Click the image to go to http://darryl-cunningham.blogspot.com/2010/12/climate-change.html
I was a bit busy last week and wasn’t able to do one of the things I really wanted to: write about space and a few extraordinary developments that have been announced or released lately. Namely, there’s been more fun with exo-planetary systems, Europa and asteroids.
F-Yeah Exo-Planetary Systems
A few months ago I wrote about the discovery of a hot “near-Earth” named GJ 1214b. The rocky planet measuring about six times the mass of the Earth was discovered at about 40 light years distance using the Radial Velocity method of exo-planetary detection (measuring red-shift of a star to determine slight wobbles caused by a star — in this case, GJ 1214 — orbiting along with exo-planet(s) around their common center of gravity).
Scientists at a conference in France announced this week the discovery of two new exciting sets of exo-planetary systems, each distinguishing in its own way. The first, which has been observed primarily using Radial Velocity is the discovery of the stellar system with the most known planets outside of our own solar system. HD 10180, a Sun-like M-Class star sitting about 128 light years away hosts a whopping seven planets.
NASA released the above animation of the planetary system around HD 10180.
Click through for more discussion and discovery.Read more…
I’ve been meaning to write a bit more and clarify my thoughts and feelings on the Cordoba Initiative’s plans for a community center and mosque in lower Manhattan. Last week, I strung together a bit of a rambling post discussing how disappointed I am in the sweeping tide of anti-American behavior taken up in the name of “American values” throughout this nation.
The proposed Cordoba House is an uncomfortable issue for most and brings up conflicting feelings and desires to both defend American freedoms and empathize with the families of September 11, 2001 victims.
Part of my desire to discuss the topic more was the realization that I hadn’t articulated well exactly what it was that I found offensive and anti-American. So let me be clear, opposing the Cordoba House is not anti-American. It is merely the attempts to use the government or government means that is anti-American and, quite simply, unconstitutional.
While technically, the movement to have the former Burlington Coat Factory building landmarked was not specifically tied to the building of a mosque (and it would not have completely blocked the construction, but simply made the plans more difficult as the exterior of the building would have had to be preserved) and was, therefore, not relating to the establishment, promotion or obstruction of religious freedoms. Despite this, few would argue that the facts really hid the between-the-lines anti-Islam motivations thereunder. This would be no different than the post-Edwards v Aguillard move of creationists to remove overt religious references to religion or god in the newly revamped intelligence design movement. Everyone knows the motivation has no basis in science, but in religious ideology.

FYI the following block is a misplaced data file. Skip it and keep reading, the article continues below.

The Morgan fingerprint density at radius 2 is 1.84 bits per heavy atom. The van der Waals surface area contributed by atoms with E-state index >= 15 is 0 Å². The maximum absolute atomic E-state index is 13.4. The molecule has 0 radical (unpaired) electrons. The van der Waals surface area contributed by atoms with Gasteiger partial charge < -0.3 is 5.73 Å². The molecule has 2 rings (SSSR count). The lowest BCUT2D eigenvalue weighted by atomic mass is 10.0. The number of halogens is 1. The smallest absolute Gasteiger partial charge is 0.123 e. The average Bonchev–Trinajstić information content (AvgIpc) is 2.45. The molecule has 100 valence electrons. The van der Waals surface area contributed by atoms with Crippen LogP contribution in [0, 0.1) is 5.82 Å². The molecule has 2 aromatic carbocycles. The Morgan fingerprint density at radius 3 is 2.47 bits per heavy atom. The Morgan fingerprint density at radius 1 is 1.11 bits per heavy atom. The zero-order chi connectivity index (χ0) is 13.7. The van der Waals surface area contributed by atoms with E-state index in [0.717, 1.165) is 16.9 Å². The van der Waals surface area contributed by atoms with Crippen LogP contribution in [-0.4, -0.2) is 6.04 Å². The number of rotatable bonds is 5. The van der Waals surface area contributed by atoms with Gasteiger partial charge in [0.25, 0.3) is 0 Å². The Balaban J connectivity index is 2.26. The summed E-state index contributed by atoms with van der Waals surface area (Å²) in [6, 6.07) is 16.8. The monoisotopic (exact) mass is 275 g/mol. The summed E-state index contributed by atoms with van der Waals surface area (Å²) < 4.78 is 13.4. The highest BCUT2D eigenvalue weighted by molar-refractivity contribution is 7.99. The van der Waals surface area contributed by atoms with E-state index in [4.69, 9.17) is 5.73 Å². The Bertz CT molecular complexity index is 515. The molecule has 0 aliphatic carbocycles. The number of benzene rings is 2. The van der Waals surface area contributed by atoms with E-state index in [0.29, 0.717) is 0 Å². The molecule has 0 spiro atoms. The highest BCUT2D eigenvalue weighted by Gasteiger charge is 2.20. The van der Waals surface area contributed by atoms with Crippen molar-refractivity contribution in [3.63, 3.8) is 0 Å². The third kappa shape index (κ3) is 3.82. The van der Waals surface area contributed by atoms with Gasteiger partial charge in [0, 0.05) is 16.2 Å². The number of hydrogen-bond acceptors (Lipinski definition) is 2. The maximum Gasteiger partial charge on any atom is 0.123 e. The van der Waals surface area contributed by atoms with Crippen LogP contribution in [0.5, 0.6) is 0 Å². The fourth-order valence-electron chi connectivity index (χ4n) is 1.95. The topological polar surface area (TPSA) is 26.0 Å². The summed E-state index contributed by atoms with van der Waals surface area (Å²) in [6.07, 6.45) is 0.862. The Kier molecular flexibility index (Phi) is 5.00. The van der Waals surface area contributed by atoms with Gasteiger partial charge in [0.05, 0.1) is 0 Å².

In the case of the Cordoba House, pushing to landmark and make more difficult the conversion of the building at the proposed site was a measure to use the government to obstruct the construction of a privately funded, otherwise legal religious building and institution. In other words, this move represented an effort to violate the Establishment Clause.
I’ve settled into a nice niche with respect to Twitter news. Yes, you can get some breaking stories truly from the masses via Trending Topics, but I also rely on two specific sources for news updates. One is for headlines and the other is for commentary.
Mike Bloomberg marked the Cordoba House victory from Governor's Island (nee Nutten Island), where the Dutch first settled New Amsterdam.
This past week has seen two important victories for liberty in America. Yet somehow, the news accounts are all over the place. If you look at a Red station/website/paper (e.g., anything owned by Rupert Murdoch), the sky is falling. If you’re on Twitter or Tumblr, you’d think everyone had decided to sing Kumbaya and that all the world’s ills are over. Obviously, the reality is somewhere in between. And, at least in my eyes, these victories for liberty were but speed bumps that have not halted a harsh and brutal wave of oppression that ironically brandishes the name of freedom.
The victories of which I speak were both very important. The first came on Tuesday when the NYC Landmarks Preservation Commission voted unanimously against a measure to grant landmark status to the building that once housed The Burlington Coat Factory and now is planned to be torn down and replaced with a 13-story community center called the Cordoba House. The second was Wednesday, when a California jurist enjoined enforcement of a ballot initiative that effectively banned same-sex marriage in the state. While these two levees pushed back the waters of hatred and bigotry (of late, quite commonly in the name of fundamentalist Christianity), this country is leaking like a sieve elsewhere and that the victories were necessary at all is reflective thereof.